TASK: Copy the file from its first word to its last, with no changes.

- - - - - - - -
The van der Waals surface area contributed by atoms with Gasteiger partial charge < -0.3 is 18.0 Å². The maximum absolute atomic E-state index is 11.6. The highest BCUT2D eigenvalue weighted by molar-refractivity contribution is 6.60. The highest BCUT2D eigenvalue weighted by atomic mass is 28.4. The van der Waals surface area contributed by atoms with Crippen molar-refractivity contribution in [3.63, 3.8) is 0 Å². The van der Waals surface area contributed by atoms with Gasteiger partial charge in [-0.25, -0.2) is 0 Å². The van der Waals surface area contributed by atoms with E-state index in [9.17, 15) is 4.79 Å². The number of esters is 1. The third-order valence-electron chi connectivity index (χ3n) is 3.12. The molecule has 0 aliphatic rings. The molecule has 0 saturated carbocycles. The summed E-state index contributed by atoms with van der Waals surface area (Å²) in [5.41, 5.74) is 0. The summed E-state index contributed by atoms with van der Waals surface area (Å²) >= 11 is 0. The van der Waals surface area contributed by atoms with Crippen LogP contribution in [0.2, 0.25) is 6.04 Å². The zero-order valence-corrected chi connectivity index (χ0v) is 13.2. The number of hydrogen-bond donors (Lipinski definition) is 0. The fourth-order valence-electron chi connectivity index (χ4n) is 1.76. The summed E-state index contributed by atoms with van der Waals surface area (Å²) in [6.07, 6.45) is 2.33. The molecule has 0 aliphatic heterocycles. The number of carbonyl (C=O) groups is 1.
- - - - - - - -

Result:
The van der Waals surface area contributed by atoms with Gasteiger partial charge < -0.3 is 18.0 Å². The maximum absolute atomic E-state index is 11.6. The highest BCUT2D eigenvalue weighted by molar-refractivity contribution is 6.60. The highest BCUT2D eigenvalue weighted by atomic mass is 28.4. The van der Waals surface area contributed by atoms with Crippen molar-refractivity contribution in [3.63, 3.8) is 0 Å². The van der Waals surface area contributed by atoms with Gasteiger partial charge in [-0.25, -0.2) is 0 Å². The van der Waals surface area contributed by atoms with E-state index in [9.17, 15) is 4.79 Å². The number of esters is 1. The third-order valence-electron chi connectivity index (χ3n) is 3.12. The molecule has 0 aliphatic rings. The molecule has 0 saturated carbocycles. The summed E-state index contributed by atoms with van der Waals surface area (Å²) in [5.41, 5.74) is 0. The summed E-state index contributed by atoms with van der Waals surface area (Å²) >= 11 is 0. The van der Waals surface area contributed by atoms with Crippen LogP contribution in [0.2, 0.25) is 6.04 Å². The zero-order valence-corrected chi connectivity index (χ0v) is 13.2. The number of hydrogen-bond donors (Lipinski definition) is 0. The fourth-order valence-electron chi connectivity index (χ4n) is 1.76. The summed E-state index contributed by atoms with van der Waals surface area (Å²) in [6.07, 6.45) is 2.33. The molecule has 0 aliphatic heterocycles. The number of carbonyl (C=O) groups is 1.